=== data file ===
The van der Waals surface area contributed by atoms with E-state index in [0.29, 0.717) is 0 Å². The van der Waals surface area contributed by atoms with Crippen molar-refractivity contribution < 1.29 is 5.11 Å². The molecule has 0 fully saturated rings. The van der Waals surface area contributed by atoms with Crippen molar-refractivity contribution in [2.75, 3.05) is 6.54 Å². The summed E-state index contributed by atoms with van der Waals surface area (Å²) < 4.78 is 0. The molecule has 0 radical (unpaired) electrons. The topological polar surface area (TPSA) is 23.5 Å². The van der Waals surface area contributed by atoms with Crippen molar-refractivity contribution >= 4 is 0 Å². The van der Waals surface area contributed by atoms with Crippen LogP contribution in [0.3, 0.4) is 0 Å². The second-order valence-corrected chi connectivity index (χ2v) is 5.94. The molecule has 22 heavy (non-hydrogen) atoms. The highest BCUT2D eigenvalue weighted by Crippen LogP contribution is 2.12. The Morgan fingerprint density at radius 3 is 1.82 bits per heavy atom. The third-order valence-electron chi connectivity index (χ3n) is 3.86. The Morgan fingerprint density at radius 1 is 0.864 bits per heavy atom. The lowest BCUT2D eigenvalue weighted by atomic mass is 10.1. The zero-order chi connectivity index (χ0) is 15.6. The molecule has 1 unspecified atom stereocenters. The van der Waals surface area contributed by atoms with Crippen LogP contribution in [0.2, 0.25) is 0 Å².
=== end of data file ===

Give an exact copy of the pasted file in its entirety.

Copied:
The van der Waals surface area contributed by atoms with E-state index in [0.29, 0.717) is 0 Å². The van der Waals surface area contributed by atoms with Crippen molar-refractivity contribution < 1.29 is 5.11 Å². The molecule has 0 fully saturated rings. The van der Waals surface area contributed by atoms with Crippen molar-refractivity contribution in [2.75, 3.05) is 6.54 Å². The summed E-state index contributed by atoms with van der Waals surface area (Å²) < 4.78 is 0. The molecule has 0 radical (unpaired) electrons. The topological polar surface area (TPSA) is 23.5 Å². The van der Waals surface area contributed by atoms with Crippen molar-refractivity contribution >= 4 is 0 Å². The van der Waals surface area contributed by atoms with Crippen LogP contribution in [0.3, 0.4) is 0 Å². The second-order valence-corrected chi connectivity index (χ2v) is 5.94. The molecule has 22 heavy (non-hydrogen) atoms. The highest BCUT2D eigenvalue weighted by Crippen LogP contribution is 2.12. The Morgan fingerprint density at radius 3 is 1.82 bits per heavy atom. The third-order valence-electron chi connectivity index (χ3n) is 3.86. The Morgan fingerprint density at radius 1 is 0.864 bits per heavy atom. The lowest BCUT2D eigenvalue weighted by atomic mass is 10.1. The zero-order chi connectivity index (χ0) is 15.6. The molecule has 1 unspecified atom stereocenters. The van der Waals surface area contributed by atoms with Crippen LogP contribution in [0.2, 0.25) is 0 Å².